AP Photo/Julio Cortez
A police official stands near the entrance to a terminal at Port Newark in Newark, N.J., on Wednesday as Immigration and Customs officials investigate reports of stowaways.
Updated at 7 p.m. ET: Immigration agents were called to Port Newark in New Jersey Wednesday morning amid reports that a ship docked there has multiple stowaways aboard. None were found by Wednesday evening.
Inspectors first became suspicious when they heard knocking and other noises "consistent with the sounds of people inside" coming from a cargo container below deck while the ship was anchored in the Ambrose Channel outside the Port of New York and New Jersey, Coast Guard spokesman Charles Rowe told NBCNewYork.com.
After hearing the noises during the routine overnight inspection, Coast Guard officials stayed aboard the Ville d'Aquarius, which had ports of call in Pakistan, Egypt, and India before its arrival, as it docked in Newark this morning, reported NorthJersey.com.
The container is believed to have been put on the ship in one of two ports in India -- either Mundra or Nahva Sheva -- before the ship left India on June 7, Rowe told NBCNewYork.com. The ship's last port before the United States was in Egypt on June 15.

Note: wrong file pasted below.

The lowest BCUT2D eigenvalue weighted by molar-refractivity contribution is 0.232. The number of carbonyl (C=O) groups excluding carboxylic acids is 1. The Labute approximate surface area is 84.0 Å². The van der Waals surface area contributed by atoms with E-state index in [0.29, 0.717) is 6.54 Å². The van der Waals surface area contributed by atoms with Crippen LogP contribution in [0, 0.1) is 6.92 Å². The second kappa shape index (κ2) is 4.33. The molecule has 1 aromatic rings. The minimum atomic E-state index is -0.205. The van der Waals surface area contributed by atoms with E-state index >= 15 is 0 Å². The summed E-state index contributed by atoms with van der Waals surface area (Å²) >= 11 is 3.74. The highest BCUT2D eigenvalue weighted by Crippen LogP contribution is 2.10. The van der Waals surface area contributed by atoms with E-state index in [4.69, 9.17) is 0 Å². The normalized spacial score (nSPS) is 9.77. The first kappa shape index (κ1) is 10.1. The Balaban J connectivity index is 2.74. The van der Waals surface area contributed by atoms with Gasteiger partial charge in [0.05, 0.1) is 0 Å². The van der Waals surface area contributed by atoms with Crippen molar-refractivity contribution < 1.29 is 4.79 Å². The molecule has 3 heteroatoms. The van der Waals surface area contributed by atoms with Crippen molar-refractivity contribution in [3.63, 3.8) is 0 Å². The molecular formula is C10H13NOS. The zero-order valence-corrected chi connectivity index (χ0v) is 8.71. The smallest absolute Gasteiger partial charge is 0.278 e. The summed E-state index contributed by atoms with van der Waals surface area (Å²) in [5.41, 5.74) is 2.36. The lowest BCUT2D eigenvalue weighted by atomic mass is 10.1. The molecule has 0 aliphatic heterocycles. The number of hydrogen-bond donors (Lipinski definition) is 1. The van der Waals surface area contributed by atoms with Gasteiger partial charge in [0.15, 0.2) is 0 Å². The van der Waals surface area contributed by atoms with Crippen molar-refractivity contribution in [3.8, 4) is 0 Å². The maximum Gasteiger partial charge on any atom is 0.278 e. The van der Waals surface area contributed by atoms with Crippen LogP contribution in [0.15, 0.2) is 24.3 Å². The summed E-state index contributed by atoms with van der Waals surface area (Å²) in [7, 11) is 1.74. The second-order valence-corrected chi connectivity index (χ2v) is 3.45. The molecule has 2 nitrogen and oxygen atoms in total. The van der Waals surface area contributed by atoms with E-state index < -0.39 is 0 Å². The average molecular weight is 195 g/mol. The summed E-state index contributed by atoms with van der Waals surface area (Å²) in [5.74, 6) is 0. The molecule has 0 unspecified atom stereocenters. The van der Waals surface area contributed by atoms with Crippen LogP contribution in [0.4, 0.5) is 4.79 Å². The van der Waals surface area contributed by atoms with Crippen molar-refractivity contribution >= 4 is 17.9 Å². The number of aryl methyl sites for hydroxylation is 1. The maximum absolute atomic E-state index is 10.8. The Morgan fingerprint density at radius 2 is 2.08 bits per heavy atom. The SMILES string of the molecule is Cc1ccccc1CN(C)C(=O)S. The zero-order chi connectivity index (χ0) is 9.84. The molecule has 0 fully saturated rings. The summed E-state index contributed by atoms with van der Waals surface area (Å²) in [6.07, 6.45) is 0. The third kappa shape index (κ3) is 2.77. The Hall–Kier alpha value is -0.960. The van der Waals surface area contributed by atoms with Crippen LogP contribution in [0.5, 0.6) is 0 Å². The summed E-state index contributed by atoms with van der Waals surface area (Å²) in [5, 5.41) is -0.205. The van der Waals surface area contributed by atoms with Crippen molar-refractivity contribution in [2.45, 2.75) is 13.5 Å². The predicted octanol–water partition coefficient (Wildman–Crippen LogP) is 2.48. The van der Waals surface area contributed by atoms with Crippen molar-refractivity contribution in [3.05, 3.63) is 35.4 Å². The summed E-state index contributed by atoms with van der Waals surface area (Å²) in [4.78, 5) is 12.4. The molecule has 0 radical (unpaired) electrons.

The ship's manifest said the container was carrying machine parts to be unloaded in Norfolk, Va.
The Ville d'Aquarius is registered in Cyprus, and its current voyage originated in the United Arab Emirates. Initial reports had stated the ship started out in Pakistan.
NBC chopper video captured federal officials swarming around the New Jersey dock to investigate the vessel. More than a dozen ambulances also lined up in the morning, but as the day wore on with no findings other than cargo, emergency personnel started dispersing.
Details about the number of alleged stowaways were not immediately available.
"If there are people or other material, and we don't know what they are, we are simply covering all the bases," Rowe told New Jersey's Star-Ledger.
An official told NBCNewYork.com "it will take a significant amount of time to reach the container."
Cargo containers were being brought onto the pier for examination. By midday, about 40 containers had been inspected among the approximately 2,000 on board.
Wednesday evening, officials with the Department of Homeland Security said they had inspected about one-third of the containers and no stowaways had been found. The search was expected to continue overnight, they said.
Officials say they get stowaways in New York harbors about six times a year, NBCNewYork.com reported.
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